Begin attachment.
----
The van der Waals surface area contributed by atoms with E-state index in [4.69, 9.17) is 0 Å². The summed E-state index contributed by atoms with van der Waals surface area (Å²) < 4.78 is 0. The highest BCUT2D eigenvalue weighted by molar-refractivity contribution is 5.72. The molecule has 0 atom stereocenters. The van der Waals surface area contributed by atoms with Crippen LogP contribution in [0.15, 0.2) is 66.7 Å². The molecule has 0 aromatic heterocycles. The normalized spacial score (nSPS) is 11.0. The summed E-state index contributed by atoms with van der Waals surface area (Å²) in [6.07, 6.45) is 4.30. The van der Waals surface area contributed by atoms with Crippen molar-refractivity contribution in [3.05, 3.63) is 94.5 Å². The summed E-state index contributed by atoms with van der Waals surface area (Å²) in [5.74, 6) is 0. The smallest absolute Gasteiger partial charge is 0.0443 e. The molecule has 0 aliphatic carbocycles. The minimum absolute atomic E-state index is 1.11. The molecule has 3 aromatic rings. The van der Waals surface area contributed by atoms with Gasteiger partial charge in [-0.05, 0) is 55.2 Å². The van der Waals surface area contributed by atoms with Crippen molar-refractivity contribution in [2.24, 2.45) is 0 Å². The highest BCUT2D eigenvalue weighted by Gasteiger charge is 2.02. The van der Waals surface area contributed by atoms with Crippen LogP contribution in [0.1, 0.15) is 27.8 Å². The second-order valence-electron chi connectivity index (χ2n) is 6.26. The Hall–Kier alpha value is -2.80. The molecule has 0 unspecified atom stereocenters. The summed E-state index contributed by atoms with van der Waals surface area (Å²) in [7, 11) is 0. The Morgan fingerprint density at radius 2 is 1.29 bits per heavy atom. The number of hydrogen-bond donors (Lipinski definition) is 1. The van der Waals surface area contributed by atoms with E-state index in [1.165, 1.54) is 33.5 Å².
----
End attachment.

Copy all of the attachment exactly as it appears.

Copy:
The van der Waals surface area contributed by atoms with E-state index in [4.69, 9.17) is 0 Å². The summed E-state index contributed by atoms with van der Waals surface area (Å²) < 4.78 is 0. The highest BCUT2D eigenvalue weighted by molar-refractivity contribution is 5.72. The molecule has 0 atom stereocenters. The van der Waals surface area contributed by atoms with Crippen LogP contribution in [0.15, 0.2) is 66.7 Å². The molecule has 0 aromatic heterocycles. The normalized spacial score (nSPS) is 11.0. The summed E-state index contributed by atoms with van der Waals surface area (Å²) in [6.07, 6.45) is 4.30. The van der Waals surface area contributed by atoms with Crippen molar-refractivity contribution in [3.05, 3.63) is 94.5 Å². The summed E-state index contributed by atoms with van der Waals surface area (Å²) in [5.74, 6) is 0. The smallest absolute Gasteiger partial charge is 0.0443 e. The molecule has 0 aliphatic carbocycles. The minimum absolute atomic E-state index is 1.11. The molecule has 3 aromatic rings. The van der Waals surface area contributed by atoms with Gasteiger partial charge in [-0.05, 0) is 55.2 Å². The van der Waals surface area contributed by atoms with Crippen molar-refractivity contribution in [2.24, 2.45) is 0 Å². The highest BCUT2D eigenvalue weighted by Gasteiger charge is 2.02. The van der Waals surface area contributed by atoms with Crippen LogP contribution in [0.1, 0.15) is 27.8 Å². The second-order valence-electron chi connectivity index (χ2n) is 6.26. The Hall–Kier alpha value is -2.80. The molecule has 0 unspecified atom stereocenters. The summed E-state index contributed by atoms with van der Waals surface area (Å²) in [7, 11) is 0. The Morgan fingerprint density at radius 2 is 1.29 bits per heavy atom. The number of hydrogen-bond donors (Lipinski definition) is 1. The van der Waals surface area contributed by atoms with E-state index in [1.165, 1.54) is 33.5 Å².